Selecting the desired MOSFET fit for Buck-Boost for higher efficiency in power supply and battery charging section discussed in this app note from Alpha & Omega Semiconductors. Link here (PDF)
The wide adoption of USB Type-C PD makes the notebook PC charger move to four MOSFET buck-boost charger topology to allow for wide range input voltage (5-20V). After a suitable controller is selected, the specified Power MOSFETs in buck-boost charger are essential for achieving higher efficiency and high-power density design. In this application note, we will only discuss the USB power delivery specification for an adapter supplying 5A/100W and expect the reader to understand the basic operation of buck-boost topology. It is critical to select suitable MOSFETs regarding efficiency, thermal, and space limitation, to meet the system-level requirements. 30V MOSFETs can be used for input voltage below 20V. Based on given wide input voltages, output voltages, and current, the designer must understand the tradeoff among the different loss mechanisms in the MOSFET. These MOSFET losses include: switching loss, conduction loss, and reverse recovery loss. Losses are minimized by selecting the best MOSFETs from its electrical characteristics.
I think there should be ample clues in the first picture to guess the ware, but I included a couple of close-ups of the circuits because I love it when circuit boards document their functions so clearly. You can basically read the schematic directly off the traces. I also enjoy the motif of “here’s a ROM but no microprocessor” (the ROM is the ceramic-packaged 2716 in the top right of the first photo, with the label covering the UV erase window). ROM-based sequencers/FSMs and lookup tables were fairly common for this vintage, but these days most designs use ROMs exclusively to store code that is accessed by a CPU.
The Ware for September 2022 is a Kenwood ProTalk TK-3300 2 watt 450-470 MHz two-way radio, and thanks again to jackw01 for contributing the photos. Gratz to TRM for totally smashing this one, email me for your prize. Unfortunately since the ware is contributed I don’t have the original PCB to take a better photo of the SMA connector. That being said, I do have an additional image of the die-cast metal housing that the board was mounted in:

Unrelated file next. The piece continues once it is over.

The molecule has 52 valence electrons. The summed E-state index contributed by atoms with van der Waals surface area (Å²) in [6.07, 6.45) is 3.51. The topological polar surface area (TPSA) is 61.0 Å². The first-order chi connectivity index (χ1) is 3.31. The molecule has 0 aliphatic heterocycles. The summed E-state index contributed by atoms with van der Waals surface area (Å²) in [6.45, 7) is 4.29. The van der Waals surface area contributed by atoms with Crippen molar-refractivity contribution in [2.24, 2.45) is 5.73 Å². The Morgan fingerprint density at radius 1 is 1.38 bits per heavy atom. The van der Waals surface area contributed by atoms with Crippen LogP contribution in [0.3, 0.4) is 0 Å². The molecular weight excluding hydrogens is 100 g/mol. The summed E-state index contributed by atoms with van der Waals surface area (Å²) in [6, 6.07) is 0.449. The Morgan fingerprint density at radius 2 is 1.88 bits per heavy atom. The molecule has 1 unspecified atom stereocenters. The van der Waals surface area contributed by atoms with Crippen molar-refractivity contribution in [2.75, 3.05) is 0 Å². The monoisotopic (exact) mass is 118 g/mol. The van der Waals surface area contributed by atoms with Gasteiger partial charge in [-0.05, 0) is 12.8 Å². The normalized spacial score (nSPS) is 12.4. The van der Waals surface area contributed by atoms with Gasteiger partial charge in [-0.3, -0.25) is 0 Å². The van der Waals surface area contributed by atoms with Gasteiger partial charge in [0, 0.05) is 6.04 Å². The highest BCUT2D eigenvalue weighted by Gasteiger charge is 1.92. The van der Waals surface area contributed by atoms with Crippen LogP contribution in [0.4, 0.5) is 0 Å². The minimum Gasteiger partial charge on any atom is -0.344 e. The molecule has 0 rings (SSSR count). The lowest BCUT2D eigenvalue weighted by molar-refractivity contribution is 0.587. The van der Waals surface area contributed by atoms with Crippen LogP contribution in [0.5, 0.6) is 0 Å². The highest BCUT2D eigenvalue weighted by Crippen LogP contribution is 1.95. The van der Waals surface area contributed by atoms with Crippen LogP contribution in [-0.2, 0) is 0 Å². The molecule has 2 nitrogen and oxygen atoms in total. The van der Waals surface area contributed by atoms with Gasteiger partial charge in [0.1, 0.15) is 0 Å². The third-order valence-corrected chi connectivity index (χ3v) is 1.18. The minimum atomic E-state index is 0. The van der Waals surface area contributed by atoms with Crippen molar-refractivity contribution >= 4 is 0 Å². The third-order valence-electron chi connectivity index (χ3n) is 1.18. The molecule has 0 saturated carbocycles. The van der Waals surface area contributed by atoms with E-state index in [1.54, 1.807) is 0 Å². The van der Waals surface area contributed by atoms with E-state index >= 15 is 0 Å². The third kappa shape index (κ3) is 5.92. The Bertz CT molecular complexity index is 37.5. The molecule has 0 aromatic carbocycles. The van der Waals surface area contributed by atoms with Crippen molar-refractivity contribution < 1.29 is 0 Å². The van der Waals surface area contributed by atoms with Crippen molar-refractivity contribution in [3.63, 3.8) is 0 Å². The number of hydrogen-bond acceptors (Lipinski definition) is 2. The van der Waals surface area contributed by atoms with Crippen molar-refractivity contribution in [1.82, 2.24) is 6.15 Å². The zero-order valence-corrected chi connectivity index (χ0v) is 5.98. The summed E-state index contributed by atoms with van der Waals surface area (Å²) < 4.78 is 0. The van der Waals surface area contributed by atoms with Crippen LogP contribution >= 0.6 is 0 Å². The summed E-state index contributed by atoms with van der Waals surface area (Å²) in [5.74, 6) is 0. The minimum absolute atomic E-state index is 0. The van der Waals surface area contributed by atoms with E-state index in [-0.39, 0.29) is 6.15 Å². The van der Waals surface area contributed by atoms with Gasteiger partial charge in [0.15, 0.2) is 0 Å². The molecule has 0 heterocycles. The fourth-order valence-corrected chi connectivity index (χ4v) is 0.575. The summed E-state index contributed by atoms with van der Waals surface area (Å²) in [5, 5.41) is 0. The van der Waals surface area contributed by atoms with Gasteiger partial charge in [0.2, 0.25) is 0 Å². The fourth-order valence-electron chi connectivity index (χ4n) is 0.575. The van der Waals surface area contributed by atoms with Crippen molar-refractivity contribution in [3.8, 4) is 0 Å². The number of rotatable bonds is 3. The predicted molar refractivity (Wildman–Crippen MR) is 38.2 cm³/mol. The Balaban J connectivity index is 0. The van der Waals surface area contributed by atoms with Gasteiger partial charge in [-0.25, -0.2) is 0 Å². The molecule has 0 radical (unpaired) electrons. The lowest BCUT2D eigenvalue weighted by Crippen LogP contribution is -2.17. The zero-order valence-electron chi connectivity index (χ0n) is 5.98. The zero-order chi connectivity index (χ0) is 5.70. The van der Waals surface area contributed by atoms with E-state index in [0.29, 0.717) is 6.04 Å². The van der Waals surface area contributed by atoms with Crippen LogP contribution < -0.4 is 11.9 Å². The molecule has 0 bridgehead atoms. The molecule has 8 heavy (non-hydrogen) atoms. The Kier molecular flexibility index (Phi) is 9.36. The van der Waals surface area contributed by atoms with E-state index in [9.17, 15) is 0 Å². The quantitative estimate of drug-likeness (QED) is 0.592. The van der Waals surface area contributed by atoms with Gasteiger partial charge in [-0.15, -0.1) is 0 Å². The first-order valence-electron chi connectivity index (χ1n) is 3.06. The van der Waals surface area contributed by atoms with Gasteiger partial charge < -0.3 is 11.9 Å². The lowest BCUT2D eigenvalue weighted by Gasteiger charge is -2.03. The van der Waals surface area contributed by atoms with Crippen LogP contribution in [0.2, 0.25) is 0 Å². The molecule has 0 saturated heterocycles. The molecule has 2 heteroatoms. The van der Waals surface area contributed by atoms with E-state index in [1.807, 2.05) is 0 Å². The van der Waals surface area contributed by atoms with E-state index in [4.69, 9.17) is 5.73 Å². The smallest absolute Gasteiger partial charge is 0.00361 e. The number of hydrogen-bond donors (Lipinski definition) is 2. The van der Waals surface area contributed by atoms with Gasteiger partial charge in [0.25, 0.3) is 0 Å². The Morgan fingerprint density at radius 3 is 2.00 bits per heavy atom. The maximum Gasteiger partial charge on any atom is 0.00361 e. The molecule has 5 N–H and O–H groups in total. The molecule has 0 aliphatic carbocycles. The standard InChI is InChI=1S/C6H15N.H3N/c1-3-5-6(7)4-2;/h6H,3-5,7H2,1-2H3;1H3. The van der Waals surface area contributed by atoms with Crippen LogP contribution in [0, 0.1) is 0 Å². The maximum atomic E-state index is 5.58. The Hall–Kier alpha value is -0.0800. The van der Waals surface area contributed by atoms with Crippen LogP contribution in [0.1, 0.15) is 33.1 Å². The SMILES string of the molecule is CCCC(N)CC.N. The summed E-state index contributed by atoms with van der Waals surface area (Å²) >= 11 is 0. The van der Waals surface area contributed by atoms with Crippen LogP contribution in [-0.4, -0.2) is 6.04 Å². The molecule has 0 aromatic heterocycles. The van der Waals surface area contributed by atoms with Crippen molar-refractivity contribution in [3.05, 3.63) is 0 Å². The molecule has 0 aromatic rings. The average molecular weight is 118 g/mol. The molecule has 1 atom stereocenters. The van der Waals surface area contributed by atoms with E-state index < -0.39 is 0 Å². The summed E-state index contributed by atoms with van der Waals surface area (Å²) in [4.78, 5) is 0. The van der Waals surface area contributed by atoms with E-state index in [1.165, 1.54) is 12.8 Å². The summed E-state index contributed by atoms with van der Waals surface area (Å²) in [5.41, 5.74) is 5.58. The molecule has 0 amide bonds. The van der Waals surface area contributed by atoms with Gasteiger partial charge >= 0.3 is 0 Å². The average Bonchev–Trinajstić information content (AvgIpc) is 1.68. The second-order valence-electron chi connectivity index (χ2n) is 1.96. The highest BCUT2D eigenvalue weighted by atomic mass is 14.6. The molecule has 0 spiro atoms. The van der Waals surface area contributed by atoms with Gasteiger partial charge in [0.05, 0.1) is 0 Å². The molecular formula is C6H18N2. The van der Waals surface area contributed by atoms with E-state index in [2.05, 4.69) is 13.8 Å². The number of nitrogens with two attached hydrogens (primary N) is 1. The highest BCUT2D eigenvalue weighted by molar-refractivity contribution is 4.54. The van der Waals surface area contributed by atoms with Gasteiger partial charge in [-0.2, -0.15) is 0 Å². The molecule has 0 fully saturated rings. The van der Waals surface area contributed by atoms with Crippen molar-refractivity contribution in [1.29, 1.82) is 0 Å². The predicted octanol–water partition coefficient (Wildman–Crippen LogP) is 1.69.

I think the “shroud” is actually the connector screwed into that metal housing. In order to photograph the PCB separately, it looks like Jack had to desolder the connector and leave the SMA connector in the housing. I agree with Barnaby’s assessment that there was a concern about reinforcing the connector, since the whip antenna is basically an excellent torque arm for forcibly removing such connectors from the PCB.
Welcome to the following 2022-2024 board members! Congrats to Thea Flowers, David Slik, Jinger Zeng, Oluwatobi Oyinlola, and Michael Weinberg. Thank you to all OSHWA members who voted, your vote is important – we had quorum! Here are the results:
Solid-state relays uses app note by Vishay in DC application with resistive, capacitive and inductive loads. Link here (PDF)
A solid-state relay (SSR) is an electronic switching device in semiconductor technology. An SSR has a high efficient GaAlAs infrared emitter on the input which is optically coupled to the high performance MOSFETs at the output. An SSR is capable of switching AC loads where both output MOSFETs are required as well as DC loads where one MOSFET, or two in parallel, can be used.
App note from NXP introducing their network solution TJA1101B to handle Ethernet in automotive environment. Link here (PDF)
The TJA1101B is a 100BASE-T1 compliant Ethernet PHY optimized for automotive use cases. The device provides 100 Mbit/s transmit and receive capability over a single unshielded twisted pair cable, supporting a cable length of at least 15 m. Optimized for automotive use cases like IP camera links, driver assistance systems and back-bone networks, the TJA1101B has been designed for automotive robustness and ISO 26262 ASIL-A compliance, while minimizing power consumption and system costs.